It was Stuart's piece, especially, that caused me to write this entry, partly because Stuart has changed his opinion somewhat, and partly because his entry has the best overview of the entire issue.
Among the cognoscenti, though, there’s starting to be a bit of a backlash. "Putting guns in the hands of children" is how the discussion was phrased during our JS panel at @media 2006. The idea behind this discussion is that libraries give developers access to lots of cool powerful stuff—hiding and showing areas of the page, Ajax requests, animation—without them having to really demonstrate that they know what they’re doing.
All this is true—in theory. Nonetheless, nine-to-fivers haven't entered the library picture yet. In order to understand why we have to turn to Chris Heilmann's article.
In his article, Chris pinpointed some problems that are shared by many (most?) current libraries. He hits various nails on their respective heads when he says that the lack of offline documentation, and unobtrusive examples, as well as problems such as excessive use of the
style property or inconsistent terminology ("action" instead of "event"), holds back the adoption of libraries.
For the purpose of this article his second point is the most important one, because it contradicts Stuart's theory:
Lack of step by step instructions and examples for effects and elements of the library. Most of the time you either get no examples at all or a single example that shows all the options you have in one script (or a very complex form to play with all of them—which is only marginally better).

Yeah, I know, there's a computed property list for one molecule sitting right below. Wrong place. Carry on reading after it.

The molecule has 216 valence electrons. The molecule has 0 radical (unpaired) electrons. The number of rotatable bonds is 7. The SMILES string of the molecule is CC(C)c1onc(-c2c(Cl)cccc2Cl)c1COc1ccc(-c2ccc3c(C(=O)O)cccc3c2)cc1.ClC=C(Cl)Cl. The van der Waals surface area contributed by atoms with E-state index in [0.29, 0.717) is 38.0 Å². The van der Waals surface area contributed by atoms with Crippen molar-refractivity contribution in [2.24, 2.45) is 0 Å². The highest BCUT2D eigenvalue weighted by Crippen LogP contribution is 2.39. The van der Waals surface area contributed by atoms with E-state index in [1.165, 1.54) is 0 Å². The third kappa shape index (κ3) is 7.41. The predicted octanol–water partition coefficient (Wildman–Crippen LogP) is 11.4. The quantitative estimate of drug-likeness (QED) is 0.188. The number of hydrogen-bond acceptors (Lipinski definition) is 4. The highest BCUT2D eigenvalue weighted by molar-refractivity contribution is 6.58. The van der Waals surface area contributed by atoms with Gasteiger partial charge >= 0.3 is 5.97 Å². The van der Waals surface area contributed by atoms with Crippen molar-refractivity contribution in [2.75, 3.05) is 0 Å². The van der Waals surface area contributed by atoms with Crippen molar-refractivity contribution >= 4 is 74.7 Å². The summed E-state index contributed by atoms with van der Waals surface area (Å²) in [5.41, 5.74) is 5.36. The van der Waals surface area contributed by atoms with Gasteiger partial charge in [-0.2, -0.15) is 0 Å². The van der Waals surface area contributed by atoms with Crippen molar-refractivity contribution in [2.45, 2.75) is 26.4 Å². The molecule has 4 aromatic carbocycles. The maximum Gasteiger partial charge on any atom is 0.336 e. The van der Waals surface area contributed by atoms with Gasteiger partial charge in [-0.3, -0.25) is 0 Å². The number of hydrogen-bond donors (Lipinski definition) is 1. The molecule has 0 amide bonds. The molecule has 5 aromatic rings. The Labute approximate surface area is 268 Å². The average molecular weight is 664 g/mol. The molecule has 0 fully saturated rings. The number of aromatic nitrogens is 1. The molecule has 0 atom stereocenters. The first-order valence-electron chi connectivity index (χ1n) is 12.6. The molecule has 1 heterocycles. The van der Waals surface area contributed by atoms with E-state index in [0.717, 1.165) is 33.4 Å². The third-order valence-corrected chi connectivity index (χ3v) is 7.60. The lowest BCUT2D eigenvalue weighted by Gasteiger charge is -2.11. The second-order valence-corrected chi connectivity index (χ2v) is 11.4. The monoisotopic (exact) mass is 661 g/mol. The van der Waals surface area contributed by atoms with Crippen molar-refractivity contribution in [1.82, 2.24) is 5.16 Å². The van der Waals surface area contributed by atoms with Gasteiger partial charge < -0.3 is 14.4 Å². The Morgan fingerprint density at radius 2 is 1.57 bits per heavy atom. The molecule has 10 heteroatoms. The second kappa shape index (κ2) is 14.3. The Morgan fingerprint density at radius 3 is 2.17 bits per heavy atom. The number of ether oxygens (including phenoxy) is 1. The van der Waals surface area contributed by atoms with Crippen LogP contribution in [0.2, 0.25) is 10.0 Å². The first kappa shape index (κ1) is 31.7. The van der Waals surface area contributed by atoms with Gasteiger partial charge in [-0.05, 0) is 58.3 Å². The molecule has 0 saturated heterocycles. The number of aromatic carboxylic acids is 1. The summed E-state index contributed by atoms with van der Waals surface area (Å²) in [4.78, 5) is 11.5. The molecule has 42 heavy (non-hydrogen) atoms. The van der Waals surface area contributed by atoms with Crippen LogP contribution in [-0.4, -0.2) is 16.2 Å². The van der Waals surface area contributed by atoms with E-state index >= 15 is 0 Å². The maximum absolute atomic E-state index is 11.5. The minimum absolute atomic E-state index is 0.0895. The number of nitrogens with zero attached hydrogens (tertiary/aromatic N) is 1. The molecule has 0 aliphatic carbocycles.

About six months ago I made a half-hearted attempt to study a few libraries, but the lack of simple examples stopped me pretty quickly. Sure, I can study the library code itself or the API documentation, but they don't give me a quick rundown on the library's strengths and weaknesses (to be fair, neither the actual code nor the API documentation is meant to do that).
True, the jQuery homepage contains a few simple examples, but they're meant to show the library's style of code, not to gently introduce newbies to the power of jQuery.
When none of the library sites offered me quick rundowns ("here's how you create an animation"), I stopped studying them, and I wouldn't be surprised if others (such as Stuart's nine-to-fivers) do the same.
In conclusion, it seems that libraries don't yet reach the audience that would benefit most from them. Then who uses libraries right now? What do the nine-to-fivers use right now? If not libraries, we can safely continue to discourage everybody but experts from using them—can't we?
Count me out—for the moment. I agree with Stuart's basic analysis, but I'm going to concentrate on documenting more fundamental matters such as DOM compatibility so that the library writers won't have to do it themselves.
I’m speaking at the following conferences:
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